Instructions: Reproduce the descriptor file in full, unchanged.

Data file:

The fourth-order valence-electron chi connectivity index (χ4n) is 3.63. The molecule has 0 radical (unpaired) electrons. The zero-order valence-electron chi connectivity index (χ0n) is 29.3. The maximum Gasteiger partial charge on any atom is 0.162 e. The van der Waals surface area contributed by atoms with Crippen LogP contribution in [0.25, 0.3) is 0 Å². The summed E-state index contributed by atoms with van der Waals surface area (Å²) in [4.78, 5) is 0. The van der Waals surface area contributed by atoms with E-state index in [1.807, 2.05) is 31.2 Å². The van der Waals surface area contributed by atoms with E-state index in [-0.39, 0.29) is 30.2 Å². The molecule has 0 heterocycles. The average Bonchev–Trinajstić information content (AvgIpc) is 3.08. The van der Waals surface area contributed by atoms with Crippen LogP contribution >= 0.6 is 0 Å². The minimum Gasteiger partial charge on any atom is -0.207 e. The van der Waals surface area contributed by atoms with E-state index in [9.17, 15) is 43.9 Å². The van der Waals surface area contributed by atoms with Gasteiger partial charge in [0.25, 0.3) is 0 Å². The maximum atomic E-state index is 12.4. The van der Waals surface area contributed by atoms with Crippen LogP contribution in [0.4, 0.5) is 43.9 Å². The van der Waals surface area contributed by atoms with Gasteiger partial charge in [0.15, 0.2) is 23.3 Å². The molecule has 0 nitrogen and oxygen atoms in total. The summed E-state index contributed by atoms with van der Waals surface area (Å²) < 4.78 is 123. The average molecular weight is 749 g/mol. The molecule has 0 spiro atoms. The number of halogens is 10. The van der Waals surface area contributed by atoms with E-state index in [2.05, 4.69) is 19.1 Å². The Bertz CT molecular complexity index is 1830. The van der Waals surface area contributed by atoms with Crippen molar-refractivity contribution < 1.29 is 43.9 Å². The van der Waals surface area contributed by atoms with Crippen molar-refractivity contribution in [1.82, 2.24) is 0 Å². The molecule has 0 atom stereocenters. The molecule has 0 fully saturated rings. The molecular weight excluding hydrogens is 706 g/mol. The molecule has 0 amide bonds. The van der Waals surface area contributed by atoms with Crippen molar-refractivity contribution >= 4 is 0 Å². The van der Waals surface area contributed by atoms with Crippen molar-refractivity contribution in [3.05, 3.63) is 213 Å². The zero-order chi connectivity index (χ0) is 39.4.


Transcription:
The fourth-order valence-electron chi connectivity index (χ4n) is 3.63. The molecule has 0 radical (unpaired) electrons. The zero-order valence-electron chi connectivity index (χ0n) is 29.3. The maximum Gasteiger partial charge on any atom is 0.162 e. The van der Waals surface area contributed by atoms with Crippen LogP contribution in [0.25, 0.3) is 0 Å². The summed E-state index contributed by atoms with van der Waals surface area (Å²) in [4.78, 5) is 0. The van der Waals surface area contributed by atoms with E-state index in [1.807, 2.05) is 31.2 Å². The van der Waals surface area contributed by atoms with E-state index in [-0.39, 0.29) is 30.2 Å². The molecule has 0 heterocycles. The average Bonchev–Trinajstić information content (AvgIpc) is 3.08. The van der Waals surface area contributed by atoms with Crippen LogP contribution >= 0.6 is 0 Å². The minimum Gasteiger partial charge on any atom is -0.207 e. The van der Waals surface area contributed by atoms with E-state index in [9.17, 15) is 43.9 Å². The van der Waals surface area contributed by atoms with Gasteiger partial charge in [0.25, 0.3) is 0 Å². The maximum atomic E-state index is 12.4. The van der Waals surface area contributed by atoms with Crippen LogP contribution in [0.4, 0.5) is 43.9 Å². The van der Waals surface area contributed by atoms with Gasteiger partial charge in [0.15, 0.2) is 23.3 Å². The molecule has 0 nitrogen and oxygen atoms in total. The summed E-state index contributed by atoms with van der Waals surface area (Å²) < 4.78 is 123. The average molecular weight is 749 g/mol. The molecule has 0 spiro atoms. The number of halogens is 10. The van der Waals surface area contributed by atoms with E-state index in [2.05, 4.69) is 19.1 Å². The Bertz CT molecular complexity index is 1830. The van der Waals surface area contributed by atoms with Crippen molar-refractivity contribution < 1.29 is 43.9 Å². The van der Waals surface area contributed by atoms with Crippen molar-refractivity contribution in [1.82, 2.24) is 0 Å². The molecule has 0 atom stereocenters. The molecule has 0 fully saturated rings. The molecular weight excluding hydrogens is 706 g/mol. The molecule has 0 amide bonds. The van der Waals surface area contributed by atoms with Crippen molar-refractivity contribution >= 4 is 0 Å². The van der Waals surface area contributed by atoms with Crippen molar-refractivity contribution in [3.05, 3.63) is 213 Å². The zero-order chi connectivity index (χ0) is 39.4.